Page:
Sunday, November 27, 2011

Will Wisconsin ever get back to full employment?

This sort of an add-on to the last post, but here is a good article in this week's Isthmus regarding Wisconsin and the jobs gap that opened up as a result of the 2007-2009 recession. The whole article is good and I recommend reading it, but here's a couple of key takeaways from it.

The first is how the experts show how our economy has changed, and how Wisconsin will have to adjust to meet it. This quote is from Tim Smeeding, who heads the UW's Institute for Research on Poverty.
"These are jobs that were decreasing in the pre-recession period, and the recession made them go down even faster," [Smeeding] says. "Our employment in manufacturing in this country has been dropping since 1970. We don't live in the Mercury outboard motor world, the Chevy SUV world or the Harley-Davidson world anymore. We live in an Epic world."

"Epic" is, of course, Verona's successful medical software company, which has continued to add to its workforce despite the parched economy. The way forward may be technology and specialized manufacturing, Smeeding says. "If you don't have a post-secondary degree, you're in big trouble."
2 thoughts on this:

1. If you need a bachelor's and post-secondary degree to make it in the 2010s and beyond, as Smeeding suggests, why did Gov. Walker impose $250 million in cuts to the UW System is the 2011-2013 budget. And then he doubled down on those cuts by putting in a disproportionate $66 million in additional cuts to the UW system in the DOA's notorious lapses. This will clearly limit the variety of classes UW schools can offer, reduces the ability for these schools to compete for high-level faculty and staff, and raises tuition to the UW schools by a total of $107 million (5.5% in each year for an 11.3% total increase over 2 years). In a time when high-level higher education should be a huge Wisconsin priority, Walker chose to go in the complete opposite direction.

2. Epic Systems, in addition to being the largest private employer in the county that added the most people in Wisconsin last decade, also defines a different way of business in Wisconsin (and I don't just mean the crazy hours and singular culture that Epic is known for in the Madison area). Epic has refused to work with vendors who joined with the right-wing shills at Wisconsin Manufacturers and Commerce. Why? Because Epic understands that the failed, "profit by any means necessary without regard to other effects" mentality that defines oligarch orgs like WMC is no way to succeed in the 21st Century. Compare that thinking to Scott Walker and Co. feeling they need to cling to WMC/ Bradley old-money, old-boys club style of thinking. Who do you think will develop the strategies to make it in the modern world? I'll go with Judy Faulkner and the folks at Epic.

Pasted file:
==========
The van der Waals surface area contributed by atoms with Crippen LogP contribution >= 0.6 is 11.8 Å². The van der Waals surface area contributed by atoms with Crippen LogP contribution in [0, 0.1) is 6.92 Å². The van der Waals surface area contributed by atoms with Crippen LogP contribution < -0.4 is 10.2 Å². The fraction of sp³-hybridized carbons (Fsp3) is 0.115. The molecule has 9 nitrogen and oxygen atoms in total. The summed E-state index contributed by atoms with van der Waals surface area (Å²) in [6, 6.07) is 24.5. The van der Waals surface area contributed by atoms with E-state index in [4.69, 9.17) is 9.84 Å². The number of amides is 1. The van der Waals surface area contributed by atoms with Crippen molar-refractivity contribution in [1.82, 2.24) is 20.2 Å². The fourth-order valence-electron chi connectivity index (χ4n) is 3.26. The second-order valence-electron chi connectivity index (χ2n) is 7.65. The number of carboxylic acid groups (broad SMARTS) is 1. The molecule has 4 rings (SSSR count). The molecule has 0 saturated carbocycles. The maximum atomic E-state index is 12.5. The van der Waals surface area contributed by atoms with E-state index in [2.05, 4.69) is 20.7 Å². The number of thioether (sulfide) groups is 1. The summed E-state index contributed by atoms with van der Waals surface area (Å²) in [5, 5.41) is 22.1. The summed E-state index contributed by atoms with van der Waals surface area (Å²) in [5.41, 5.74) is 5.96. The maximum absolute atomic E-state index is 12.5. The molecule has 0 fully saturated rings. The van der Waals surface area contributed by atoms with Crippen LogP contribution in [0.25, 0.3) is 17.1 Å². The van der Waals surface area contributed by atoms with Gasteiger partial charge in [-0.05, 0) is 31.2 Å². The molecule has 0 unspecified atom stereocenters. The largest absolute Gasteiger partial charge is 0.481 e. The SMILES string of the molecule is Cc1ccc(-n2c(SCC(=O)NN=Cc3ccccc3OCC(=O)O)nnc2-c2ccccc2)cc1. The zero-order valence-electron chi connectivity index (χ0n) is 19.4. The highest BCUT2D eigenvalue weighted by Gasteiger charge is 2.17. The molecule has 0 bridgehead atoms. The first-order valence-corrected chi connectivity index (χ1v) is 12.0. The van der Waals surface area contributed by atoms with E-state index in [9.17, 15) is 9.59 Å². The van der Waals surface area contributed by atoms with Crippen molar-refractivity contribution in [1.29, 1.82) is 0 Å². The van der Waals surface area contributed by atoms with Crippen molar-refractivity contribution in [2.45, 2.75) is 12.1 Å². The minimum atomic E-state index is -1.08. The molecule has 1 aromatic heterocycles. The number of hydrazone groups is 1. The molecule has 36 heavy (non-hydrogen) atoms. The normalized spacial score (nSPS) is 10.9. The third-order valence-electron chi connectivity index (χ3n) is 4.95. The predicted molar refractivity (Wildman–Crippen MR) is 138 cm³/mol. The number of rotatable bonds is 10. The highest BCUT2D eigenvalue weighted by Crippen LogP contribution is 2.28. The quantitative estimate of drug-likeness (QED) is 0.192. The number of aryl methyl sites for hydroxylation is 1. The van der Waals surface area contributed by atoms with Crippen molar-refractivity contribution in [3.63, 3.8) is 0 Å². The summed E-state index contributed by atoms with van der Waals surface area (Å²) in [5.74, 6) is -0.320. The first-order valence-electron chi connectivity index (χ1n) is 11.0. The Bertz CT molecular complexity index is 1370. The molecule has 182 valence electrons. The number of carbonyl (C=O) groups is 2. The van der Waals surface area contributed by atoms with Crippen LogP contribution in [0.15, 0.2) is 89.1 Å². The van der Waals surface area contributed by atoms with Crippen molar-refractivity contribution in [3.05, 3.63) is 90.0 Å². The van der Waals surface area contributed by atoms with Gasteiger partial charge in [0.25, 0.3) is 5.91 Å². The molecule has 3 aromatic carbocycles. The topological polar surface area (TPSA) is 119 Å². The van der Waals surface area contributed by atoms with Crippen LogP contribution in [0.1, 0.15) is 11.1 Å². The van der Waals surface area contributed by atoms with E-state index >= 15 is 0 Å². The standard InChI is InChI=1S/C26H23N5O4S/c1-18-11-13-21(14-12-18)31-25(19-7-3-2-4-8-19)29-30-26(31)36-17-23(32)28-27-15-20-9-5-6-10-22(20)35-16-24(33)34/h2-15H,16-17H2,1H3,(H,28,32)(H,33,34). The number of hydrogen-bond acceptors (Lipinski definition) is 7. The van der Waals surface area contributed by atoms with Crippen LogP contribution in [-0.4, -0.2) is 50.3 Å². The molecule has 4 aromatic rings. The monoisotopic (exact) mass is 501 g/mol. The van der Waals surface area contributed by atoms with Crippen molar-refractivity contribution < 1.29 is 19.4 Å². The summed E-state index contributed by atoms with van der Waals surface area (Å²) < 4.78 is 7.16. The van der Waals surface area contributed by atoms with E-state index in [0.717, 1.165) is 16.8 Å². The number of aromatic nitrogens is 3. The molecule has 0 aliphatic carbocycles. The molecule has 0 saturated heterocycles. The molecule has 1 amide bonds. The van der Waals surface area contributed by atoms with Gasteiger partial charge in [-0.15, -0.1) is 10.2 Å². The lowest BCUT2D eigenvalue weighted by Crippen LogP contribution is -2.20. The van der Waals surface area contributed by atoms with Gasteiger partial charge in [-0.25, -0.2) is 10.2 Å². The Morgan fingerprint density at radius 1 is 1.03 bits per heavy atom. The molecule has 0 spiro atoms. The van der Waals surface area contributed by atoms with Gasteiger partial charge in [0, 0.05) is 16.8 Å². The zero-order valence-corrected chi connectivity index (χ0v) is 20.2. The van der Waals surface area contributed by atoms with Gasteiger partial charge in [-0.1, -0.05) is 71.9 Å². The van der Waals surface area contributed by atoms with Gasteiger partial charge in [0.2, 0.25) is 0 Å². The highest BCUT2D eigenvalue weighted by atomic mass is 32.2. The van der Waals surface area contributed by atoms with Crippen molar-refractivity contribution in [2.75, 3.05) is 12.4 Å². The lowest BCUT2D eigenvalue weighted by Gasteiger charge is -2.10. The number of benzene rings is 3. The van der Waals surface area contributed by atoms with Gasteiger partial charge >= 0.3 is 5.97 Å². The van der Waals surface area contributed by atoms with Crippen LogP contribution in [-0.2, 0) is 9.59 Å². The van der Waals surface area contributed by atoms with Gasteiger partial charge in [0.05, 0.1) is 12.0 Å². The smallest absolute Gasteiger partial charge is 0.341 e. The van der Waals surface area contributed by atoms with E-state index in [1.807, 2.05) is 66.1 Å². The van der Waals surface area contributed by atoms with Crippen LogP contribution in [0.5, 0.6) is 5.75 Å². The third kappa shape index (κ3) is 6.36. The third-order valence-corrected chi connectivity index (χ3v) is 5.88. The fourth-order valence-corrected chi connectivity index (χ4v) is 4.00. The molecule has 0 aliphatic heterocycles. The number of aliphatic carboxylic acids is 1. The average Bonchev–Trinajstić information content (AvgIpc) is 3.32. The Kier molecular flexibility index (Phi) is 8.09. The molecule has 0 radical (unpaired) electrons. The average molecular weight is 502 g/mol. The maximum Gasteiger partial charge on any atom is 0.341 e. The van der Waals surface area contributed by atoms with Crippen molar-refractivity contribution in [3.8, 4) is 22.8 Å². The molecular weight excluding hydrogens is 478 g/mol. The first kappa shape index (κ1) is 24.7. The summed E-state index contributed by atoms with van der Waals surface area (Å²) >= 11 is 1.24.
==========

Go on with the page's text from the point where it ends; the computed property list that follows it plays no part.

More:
Here's one other big part of the article, including a former professor of mine at the UW.
Jack Huddleston, a professor of urban and regional planning at the UW, says the last state budget "cut local aids by about a billion dollars. That translates immediately" to employment losses in local government. He's skeptical of projections that these jobs will take another hit in 2012. "I don't see the bleeding continuing," he says.

But Andrew Reschovsky, an economist and professor of public affairs at UW-Madison, predicts that the bleeding will accelerate. "The pressure on local government is going to grow," he says. Stuck in the vise, alongside the state's municipalities, are the state's schools, where teachers have gotten the ax. "You don't make these kinds of cuts without having employment effects," he says.

No you don't Prof. Reschovsky. We've seen that as part of the big job losses that have hit since Walker's budget took effect on July 1 (most notably the loss of 9,000 local government jobs since August, reflecting lower-than-usual staffing at K-12 schools). And you will continue too see that happen in 2012, because many of the cuts reflected in municipal governments do not take effect until the new local fiscal year on January 1. We are not done shedding jobs in the public sector by a long shot, and given that public sector employees buy things and own houses just like private sector folks do, it will put serious pressure on other parts of our state's economy.

So as the Isthmus article shows, a large gap in jobs continues in Wisconsin, much like it has in the rest of America, and it shows that we are a long way from the peak employment times of 1999-2000. But the path that Scott Walker and his backers chose have put us even further behind in the hole, and until his slash-and-funnel-to-the-rich-and-corporate mentality is driven out on Madison, we aren't going to come close to getting back to where we need to be.

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